The existential quantification can, it seems, be used with modal logic. Now excuse my naivety, but:

  • if so, what is the difference between being actual and existential quantification?

I'm just asking cos I wondered if it makes sense to talk about worlds which aren't this one being real.

  • 1
    Do you mean like in first order modal logic?
    – E...
    Commented Apr 16, 2016 at 20:19
  • i don't know, i will google it
    – user6917
    Commented Apr 16, 2016 at 20:22
  • 1
    Yes, in what is called quantified modal logic plato.stanford.edu/entries/logic-modal/#QuaModLog That is the one that Quine had misgivings about, which were formally resolved by Kripke. Interpretational issues with quantification into modal contexts remain controversial however, Kripke's approach requires undesirable ontological commitments (essentialism).
    – Conifold
    Commented Apr 16, 2016 at 20:30
  • @Conifold - In that article doesn't "A" just stand for some arbitrary proposition, rather than being a specifically modal logic related symbol? The list of modal logic symbols in part 1 at the very top of the article doesn't give "A" as a symbol. Or is it possible MATHEMETICIAN was talking about the upside-down A symbol?
    – Hypnosifl
    Commented Apr 16, 2016 at 22:30
  • @Hypnosifl it's mentioned about half way down ? A similar phenomenon arises in modal logics with an actuality operator A (read ‘it is actually the case that’).
    – user6917
    Commented Apr 16, 2016 at 22:54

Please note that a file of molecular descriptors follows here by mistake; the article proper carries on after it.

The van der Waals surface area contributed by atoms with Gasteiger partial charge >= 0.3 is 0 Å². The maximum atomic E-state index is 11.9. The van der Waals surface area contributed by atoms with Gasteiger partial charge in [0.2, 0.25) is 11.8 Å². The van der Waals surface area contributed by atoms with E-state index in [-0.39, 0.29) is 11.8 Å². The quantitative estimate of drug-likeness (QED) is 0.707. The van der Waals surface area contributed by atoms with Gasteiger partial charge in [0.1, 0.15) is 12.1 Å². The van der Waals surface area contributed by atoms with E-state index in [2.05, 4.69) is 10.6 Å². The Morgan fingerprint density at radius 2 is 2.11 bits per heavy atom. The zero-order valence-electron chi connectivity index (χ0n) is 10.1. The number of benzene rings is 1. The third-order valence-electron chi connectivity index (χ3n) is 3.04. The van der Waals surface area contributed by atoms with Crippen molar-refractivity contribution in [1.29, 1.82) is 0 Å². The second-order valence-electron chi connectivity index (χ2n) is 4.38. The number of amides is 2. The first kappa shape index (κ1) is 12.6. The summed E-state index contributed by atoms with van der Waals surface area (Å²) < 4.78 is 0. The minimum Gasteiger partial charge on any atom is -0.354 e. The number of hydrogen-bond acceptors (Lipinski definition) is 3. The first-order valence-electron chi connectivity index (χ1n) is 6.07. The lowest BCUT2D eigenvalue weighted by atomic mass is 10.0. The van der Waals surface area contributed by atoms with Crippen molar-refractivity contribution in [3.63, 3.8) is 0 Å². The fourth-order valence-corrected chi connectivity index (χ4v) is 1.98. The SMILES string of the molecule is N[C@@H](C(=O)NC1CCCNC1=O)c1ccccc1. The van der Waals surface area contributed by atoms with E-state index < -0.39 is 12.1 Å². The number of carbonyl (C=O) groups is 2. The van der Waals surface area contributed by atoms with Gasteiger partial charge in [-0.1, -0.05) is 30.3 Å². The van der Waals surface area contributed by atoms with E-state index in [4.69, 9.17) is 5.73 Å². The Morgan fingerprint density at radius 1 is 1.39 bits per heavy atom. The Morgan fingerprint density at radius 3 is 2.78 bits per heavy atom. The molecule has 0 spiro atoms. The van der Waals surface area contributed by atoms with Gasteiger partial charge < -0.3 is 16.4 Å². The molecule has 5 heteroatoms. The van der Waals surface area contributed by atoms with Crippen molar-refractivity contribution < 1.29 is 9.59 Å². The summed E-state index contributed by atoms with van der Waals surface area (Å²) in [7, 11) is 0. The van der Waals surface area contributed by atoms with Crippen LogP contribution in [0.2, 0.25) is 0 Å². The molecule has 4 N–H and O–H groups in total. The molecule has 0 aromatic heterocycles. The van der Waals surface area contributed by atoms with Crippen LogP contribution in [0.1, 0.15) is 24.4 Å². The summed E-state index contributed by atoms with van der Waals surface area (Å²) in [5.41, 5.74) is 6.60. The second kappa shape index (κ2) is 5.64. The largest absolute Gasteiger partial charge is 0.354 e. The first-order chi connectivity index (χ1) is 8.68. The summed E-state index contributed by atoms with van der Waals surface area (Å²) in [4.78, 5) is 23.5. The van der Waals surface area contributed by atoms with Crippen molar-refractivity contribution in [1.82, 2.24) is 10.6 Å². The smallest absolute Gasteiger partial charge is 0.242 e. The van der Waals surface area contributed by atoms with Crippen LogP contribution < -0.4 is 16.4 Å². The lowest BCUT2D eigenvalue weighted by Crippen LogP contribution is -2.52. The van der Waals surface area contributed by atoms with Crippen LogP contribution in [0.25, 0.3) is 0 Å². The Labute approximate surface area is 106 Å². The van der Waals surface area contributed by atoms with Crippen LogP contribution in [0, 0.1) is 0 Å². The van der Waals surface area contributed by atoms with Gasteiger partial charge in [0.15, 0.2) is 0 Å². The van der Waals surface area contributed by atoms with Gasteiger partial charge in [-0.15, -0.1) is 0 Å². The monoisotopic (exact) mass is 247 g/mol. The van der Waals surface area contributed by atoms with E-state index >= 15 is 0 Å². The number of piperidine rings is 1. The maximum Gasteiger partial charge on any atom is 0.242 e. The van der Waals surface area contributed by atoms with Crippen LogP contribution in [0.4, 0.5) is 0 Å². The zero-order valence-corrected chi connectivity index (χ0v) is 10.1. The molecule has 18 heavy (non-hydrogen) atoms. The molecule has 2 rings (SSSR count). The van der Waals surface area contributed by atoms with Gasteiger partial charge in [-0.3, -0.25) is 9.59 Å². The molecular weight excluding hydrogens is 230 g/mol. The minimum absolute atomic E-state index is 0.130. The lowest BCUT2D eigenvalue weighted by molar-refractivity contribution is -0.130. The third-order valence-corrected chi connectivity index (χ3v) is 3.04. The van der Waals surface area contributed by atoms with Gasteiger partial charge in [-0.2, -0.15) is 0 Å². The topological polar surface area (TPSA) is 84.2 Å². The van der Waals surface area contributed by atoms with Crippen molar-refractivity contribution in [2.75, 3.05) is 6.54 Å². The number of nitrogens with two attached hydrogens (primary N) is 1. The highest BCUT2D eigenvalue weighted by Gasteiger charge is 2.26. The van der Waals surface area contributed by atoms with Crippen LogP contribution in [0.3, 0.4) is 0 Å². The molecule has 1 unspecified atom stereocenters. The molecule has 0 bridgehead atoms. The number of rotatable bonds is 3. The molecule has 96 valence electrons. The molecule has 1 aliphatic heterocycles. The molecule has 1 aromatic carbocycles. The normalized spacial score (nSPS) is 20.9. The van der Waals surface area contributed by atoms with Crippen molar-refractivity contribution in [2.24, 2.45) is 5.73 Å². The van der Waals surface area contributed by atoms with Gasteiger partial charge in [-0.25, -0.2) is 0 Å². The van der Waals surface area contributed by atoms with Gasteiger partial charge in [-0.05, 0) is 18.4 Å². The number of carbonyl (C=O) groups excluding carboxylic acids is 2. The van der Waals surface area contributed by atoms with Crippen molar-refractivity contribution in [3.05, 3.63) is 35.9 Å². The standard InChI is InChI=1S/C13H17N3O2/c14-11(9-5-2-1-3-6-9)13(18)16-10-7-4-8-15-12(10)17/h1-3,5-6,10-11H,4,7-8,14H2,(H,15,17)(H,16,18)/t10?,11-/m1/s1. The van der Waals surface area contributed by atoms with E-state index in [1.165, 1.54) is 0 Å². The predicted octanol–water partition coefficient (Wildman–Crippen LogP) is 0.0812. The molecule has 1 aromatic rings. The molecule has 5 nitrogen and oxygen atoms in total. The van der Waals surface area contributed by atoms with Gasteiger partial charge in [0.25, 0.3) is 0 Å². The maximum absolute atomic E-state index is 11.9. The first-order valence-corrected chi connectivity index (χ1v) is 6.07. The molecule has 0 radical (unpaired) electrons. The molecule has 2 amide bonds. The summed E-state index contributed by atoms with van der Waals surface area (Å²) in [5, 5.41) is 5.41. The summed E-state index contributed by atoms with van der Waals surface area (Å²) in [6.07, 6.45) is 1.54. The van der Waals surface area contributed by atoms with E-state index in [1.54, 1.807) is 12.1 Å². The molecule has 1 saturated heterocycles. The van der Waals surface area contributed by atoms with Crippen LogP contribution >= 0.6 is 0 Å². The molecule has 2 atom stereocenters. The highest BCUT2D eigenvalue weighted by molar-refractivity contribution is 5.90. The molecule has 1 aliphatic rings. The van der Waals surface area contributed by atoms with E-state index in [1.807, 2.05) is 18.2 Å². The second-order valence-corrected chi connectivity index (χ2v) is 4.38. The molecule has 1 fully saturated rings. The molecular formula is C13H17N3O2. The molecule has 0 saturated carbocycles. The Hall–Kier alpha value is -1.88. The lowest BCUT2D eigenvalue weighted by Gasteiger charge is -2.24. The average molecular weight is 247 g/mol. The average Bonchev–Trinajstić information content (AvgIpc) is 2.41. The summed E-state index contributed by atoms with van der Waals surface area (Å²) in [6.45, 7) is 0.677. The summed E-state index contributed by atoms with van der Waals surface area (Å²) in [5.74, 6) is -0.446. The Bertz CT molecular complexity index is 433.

1 Answer 1


The actuality operator is usually not interpreted as a quantifier, it indicates that what follows belongs to the privileged word, the actual world. The existential quantifier, on the other hand, quantifies, and over things in whatever possible world. So ☐(∃x Px) for example says that there exist objects with property P in every possible world, i.e. they exist necessarily. In some theories ∃x is even used unrestrictedly, i.e. quantifies over all possible worlds, as in Lewis's counterpart theory. Then one can combine the two as in ∃x Ax, which says that the actual world has things. In some non-modal theories there is a similar distinction between the existence predicate and the existential quantifier, when people (Meinongians) want to quantify over non-existent things but without committing themselves to their existence. So ∃x(¬Ex) says that some things do not exists like ∃x(¬Ax) says that some things are not actual.

However, Hazen in Actuality and Quantification does introduce actuality quantifiers:"Ordinary, world-restricted, quantifiers are interpreted as ranging over existents; their logic is formalized by putting existence premisses/hypotheses into the familiar rules. Actuality quantifiers are interpreted as ranging over things that actually exist (actual existents)". This is to satisfy actualists, who would only allow quantification over actual objects, not modal abstractions.

  • Conifold so it seems i can say that something can possibly exist. my follow up comment / question, and please excuse my clumsiness etc., is whether i can say that it is physically possible for something to exist but in reality it actually does exist? i think that's what i mean...
    – user6917
    Commented Apr 17, 2016 at 18:23
  • @MATHEMETICIAN Well, your setup of possible worlds reflects what kind of possibility you have in mind, physical, metaphysical, epistemic, etc. If it is physical then ◊(∃x Px) says that something with property P is physically possible. If you want to say that it exists in actuality then you write something like ∃x (Px ∧ Ax).
    – Conifold
    Commented Apr 17, 2016 at 19:35

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